This is a recipe Rosie Beaucoup introduced me to many years ago. I believe the original came from an ancient Canadian Living magazine, but I’ve altered the notes and method considerably. Growing up, I ate many a meringue made with this method, and even requested them as a part of my prom night dinner (which Rosie catered). I wore a shiny gold dress and had a fresh perm, so yes, I LOOKED SPECTACULAR.
I call these faux meringues, as unlike their true meringue cousins, this recipe only requires one egg white. In addition, when making traditional meringues, you would normally whip multiple egg whites for a bit and then slowly add the sugar. Not with these babies! You’re basically going to throw everything into a bowl and hope for the best. (Not unlike the chaperones at a prom.)
Some of you might not think these meringues are as pretty as their authentic cousin as they sometimes grow feet – at least on the small kisses. (I gathered some footed friends for the photo below). And like all meringues, they’ll sometimes crack. Still, I’m devoted to them. I’m more than happy to live with meringue pedestals and blemishes when the results are so darn tasty.
This is a small batch recipe, which makes these meringue kisses perfect for using as embellishments on a dessert. Because there is only egg white – you will not get the same quality of meringue that you would from a traditional recipe. You’ll find the meringue doesn’t get as silky as you might expect during whipping. This is due in part to the absence of all those egg whites, and as a result it’s next to impossible to get the meringue perfectly smooth and grit-free. If you run the sugar through a food processor or blender (after measuring), it helps in this department, but I’m extremely lazy, rarely do so, and still enjoy them immensely.
Now, some of my description above might sound negative, but don’t for a moment get me wrong. I love these meringues! Crunchy, sweet, and melt-in-your mouthy. They are more cost effective than a traditional recipe, and don’t leave you with copious quantities of egg yolks to use up. They take no time to throw together, and they’re perfect for snacking upon. Yes, pastry snobs will turn their noses up at you and your faux meringues, but WHO NEEDS ‘EM?! (You’ve got me.) (And meringues.)
- on top of ice cream or berries – whole kisses or crushed – with whipped cream (think Eton Mess)
- in a bowl with whipped cream and chocolate sauce – this is my most favourite dessert on the planet
- as is, and by the handful
If you plan to crush these meringues over a dessert, you might not want to pipe them. Simply use a couple of spoons to drop small mounds onto the parchment paper and bake that way. They’ll probably be larger than the kisses, so you’ll need to adjust your baking time accordingly. Like, bake them longer. You understood that, right?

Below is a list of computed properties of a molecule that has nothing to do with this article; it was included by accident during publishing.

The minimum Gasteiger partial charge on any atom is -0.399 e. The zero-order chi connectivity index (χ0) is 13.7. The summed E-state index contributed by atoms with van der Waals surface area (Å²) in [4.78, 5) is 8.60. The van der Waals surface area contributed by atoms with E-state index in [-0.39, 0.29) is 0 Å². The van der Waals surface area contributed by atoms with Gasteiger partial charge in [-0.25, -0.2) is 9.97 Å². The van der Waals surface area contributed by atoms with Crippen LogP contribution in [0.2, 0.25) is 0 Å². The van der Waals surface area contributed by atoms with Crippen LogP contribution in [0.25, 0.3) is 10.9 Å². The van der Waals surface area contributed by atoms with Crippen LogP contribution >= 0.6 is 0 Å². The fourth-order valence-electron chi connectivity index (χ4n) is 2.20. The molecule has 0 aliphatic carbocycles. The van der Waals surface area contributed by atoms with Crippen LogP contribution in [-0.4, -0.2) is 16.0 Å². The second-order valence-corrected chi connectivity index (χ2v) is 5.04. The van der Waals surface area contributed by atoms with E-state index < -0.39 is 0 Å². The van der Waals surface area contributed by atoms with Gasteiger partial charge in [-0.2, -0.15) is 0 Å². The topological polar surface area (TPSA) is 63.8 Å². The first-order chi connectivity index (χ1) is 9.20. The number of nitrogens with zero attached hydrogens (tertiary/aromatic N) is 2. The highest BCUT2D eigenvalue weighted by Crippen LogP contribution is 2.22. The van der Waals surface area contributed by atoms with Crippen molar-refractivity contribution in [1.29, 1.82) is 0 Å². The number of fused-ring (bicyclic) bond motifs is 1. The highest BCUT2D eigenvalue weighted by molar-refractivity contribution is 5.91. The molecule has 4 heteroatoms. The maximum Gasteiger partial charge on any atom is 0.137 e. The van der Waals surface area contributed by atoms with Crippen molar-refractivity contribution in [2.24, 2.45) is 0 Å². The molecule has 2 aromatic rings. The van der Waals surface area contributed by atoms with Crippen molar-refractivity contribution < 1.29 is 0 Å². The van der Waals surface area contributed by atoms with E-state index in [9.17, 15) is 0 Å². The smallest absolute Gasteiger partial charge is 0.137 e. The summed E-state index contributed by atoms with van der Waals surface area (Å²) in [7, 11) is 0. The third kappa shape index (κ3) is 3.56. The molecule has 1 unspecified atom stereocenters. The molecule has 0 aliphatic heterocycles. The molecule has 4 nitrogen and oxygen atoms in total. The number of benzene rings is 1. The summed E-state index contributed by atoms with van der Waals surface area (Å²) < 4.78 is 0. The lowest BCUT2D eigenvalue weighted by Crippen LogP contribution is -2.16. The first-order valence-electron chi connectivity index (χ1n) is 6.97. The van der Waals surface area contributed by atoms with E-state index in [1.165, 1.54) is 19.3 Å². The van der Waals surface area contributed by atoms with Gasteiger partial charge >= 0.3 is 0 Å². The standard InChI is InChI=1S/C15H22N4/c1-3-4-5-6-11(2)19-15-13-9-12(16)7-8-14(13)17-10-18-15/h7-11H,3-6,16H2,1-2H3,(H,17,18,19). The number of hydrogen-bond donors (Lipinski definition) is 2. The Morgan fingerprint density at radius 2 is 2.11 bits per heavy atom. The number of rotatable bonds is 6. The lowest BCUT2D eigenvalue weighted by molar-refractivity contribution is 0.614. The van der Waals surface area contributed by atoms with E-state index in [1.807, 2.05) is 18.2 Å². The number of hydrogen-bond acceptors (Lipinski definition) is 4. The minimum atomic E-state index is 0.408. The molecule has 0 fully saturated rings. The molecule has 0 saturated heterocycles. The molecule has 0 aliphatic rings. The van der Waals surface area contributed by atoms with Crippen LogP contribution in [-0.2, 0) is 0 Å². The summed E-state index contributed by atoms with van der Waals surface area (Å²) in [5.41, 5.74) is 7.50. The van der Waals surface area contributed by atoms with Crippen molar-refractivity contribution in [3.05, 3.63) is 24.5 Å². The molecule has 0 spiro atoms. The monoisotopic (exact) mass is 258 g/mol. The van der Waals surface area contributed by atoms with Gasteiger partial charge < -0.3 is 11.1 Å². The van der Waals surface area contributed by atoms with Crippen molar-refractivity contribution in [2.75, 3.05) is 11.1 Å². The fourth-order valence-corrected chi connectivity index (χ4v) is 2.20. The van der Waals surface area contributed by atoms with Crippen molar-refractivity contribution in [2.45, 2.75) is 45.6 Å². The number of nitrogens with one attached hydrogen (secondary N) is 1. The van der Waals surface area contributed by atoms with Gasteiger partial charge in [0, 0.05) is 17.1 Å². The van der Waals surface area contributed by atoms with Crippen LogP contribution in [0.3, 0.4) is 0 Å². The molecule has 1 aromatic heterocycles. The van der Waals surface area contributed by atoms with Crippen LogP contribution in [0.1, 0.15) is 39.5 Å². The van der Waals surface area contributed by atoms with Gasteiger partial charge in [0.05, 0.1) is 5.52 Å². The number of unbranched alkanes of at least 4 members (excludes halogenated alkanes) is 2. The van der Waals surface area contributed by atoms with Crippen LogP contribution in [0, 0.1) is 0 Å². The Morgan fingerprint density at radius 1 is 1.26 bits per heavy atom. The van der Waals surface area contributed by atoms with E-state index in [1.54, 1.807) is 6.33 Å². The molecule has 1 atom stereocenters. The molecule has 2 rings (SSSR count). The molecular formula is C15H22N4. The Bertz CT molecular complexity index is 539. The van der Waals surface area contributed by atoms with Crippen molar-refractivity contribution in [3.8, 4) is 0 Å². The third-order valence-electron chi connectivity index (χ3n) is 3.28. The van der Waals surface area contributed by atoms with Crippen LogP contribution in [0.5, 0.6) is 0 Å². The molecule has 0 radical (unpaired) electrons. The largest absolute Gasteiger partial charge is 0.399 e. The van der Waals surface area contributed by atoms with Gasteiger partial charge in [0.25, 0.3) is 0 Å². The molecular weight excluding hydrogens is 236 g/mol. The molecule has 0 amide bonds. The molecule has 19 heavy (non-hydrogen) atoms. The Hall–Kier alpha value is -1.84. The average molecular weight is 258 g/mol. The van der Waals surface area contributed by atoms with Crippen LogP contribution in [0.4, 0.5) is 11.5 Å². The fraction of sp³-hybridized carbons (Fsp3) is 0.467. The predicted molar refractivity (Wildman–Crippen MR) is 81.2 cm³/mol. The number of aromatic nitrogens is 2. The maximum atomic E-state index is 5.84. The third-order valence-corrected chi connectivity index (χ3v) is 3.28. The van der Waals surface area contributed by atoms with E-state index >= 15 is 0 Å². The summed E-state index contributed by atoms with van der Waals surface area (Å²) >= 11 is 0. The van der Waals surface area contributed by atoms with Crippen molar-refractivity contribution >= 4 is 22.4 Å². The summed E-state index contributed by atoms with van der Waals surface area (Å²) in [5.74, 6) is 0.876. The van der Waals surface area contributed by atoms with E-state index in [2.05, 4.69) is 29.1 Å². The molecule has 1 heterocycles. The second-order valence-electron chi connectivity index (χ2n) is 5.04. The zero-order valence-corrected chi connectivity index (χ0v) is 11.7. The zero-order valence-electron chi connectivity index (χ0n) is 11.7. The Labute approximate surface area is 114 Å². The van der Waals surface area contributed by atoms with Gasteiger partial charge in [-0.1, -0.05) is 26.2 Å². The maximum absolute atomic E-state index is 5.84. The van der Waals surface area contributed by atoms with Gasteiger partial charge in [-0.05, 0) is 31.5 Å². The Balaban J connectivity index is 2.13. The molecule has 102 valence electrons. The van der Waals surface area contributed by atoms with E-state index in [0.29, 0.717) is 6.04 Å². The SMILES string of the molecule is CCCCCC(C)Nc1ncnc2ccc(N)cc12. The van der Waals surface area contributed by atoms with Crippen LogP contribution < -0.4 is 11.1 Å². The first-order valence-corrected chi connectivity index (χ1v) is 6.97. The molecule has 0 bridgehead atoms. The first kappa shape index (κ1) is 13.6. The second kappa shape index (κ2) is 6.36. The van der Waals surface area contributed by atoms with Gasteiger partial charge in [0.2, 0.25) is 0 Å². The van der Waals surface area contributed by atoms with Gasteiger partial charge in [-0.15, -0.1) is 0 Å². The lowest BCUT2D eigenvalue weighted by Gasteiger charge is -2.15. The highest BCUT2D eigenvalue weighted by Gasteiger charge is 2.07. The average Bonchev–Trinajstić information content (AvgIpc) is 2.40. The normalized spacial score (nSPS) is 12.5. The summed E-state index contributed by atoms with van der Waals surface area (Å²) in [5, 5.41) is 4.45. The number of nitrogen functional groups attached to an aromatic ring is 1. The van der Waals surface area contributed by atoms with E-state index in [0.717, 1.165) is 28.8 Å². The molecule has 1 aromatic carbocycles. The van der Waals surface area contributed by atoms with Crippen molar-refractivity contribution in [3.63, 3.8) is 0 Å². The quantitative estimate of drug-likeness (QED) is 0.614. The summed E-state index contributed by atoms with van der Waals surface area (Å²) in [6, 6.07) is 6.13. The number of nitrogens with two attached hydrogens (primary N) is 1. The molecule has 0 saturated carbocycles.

So, if you need a perfect, blemish-free meringue, I’d recommend using a traditional recipe. But if you’ve got one stupid egg white leftover from a recipe? Give it purpose! If you’re looking for something to plop on top of an otherwise healthy dessert? These kisses will suit. Need a bite-sized pick-me-up? This one’s for you! Long for a cheap, easy-to-throw-together meringue? Go forth, Meringue Rebel! Wishing I’d stop this ridiculous series of questions and answers? Done.
. . .
Yields about 40 meringue kisses, 1 to 1.5 inches in diameter.
- 1 large egg white, room temperature
- 3/4 cup super-fine sugar
- 2 teaspoons cornstarch
- 1 teaspoon white vinegar
- 1/2 teaspoon vanilla extract
- 2 tablespoons boiling water
Mise en place – get organized. Read through the entire recipe before beginning. Measure out all of your ingredients. Running the sugar (after measuring) through a food processor or blender will help to eliminate some of the potential grit in these meringues. Meringues whip best in metal or glass bowls, which are clean and grease-free.
Line a large baking sheet with parchment paper. Preheat oven to 225°F.
In the bowl of a stand mixer fitted with the whisk attachment, on low speed, mix the egg white, sugar, cornstarch, vinegar and vanilla extract for about 10 seconds. With the mixer still running (be sure it’s at low speed to avoid splash-back), add the 2 tablespoons boiling water and mix for about 20-30 seconds. Increase speed to medium, and beat for about 1 minute. Increase speed to medium-high and beat until stiff, shiny peaks form and the mixture feels less gritty, about 15 minutes. If using a hand-held mixer, this might take a little longer.
Pipe or spoon the meringue into small mounds on prepared baking sheet. I use a piping bag fitted with a Wilton 6B tip – a large French tip. Each piped kiss has about a tablespoon of meringue, and is about 1 inch in diameter.
Bake for about 1 hour if making small meringue kisses, and longer if meringues are larger. Check your meringues for doneness after about 45 minutes of baking time – it’s best if you don’t open the oven door before this. Test for doneness by breaking one open – meringues should be firm and crisp. Turn off oven and leave meringues inside until crisp, dry and completely cool – about 1 hour.
Remove from oven and carefully remove from parchment paper.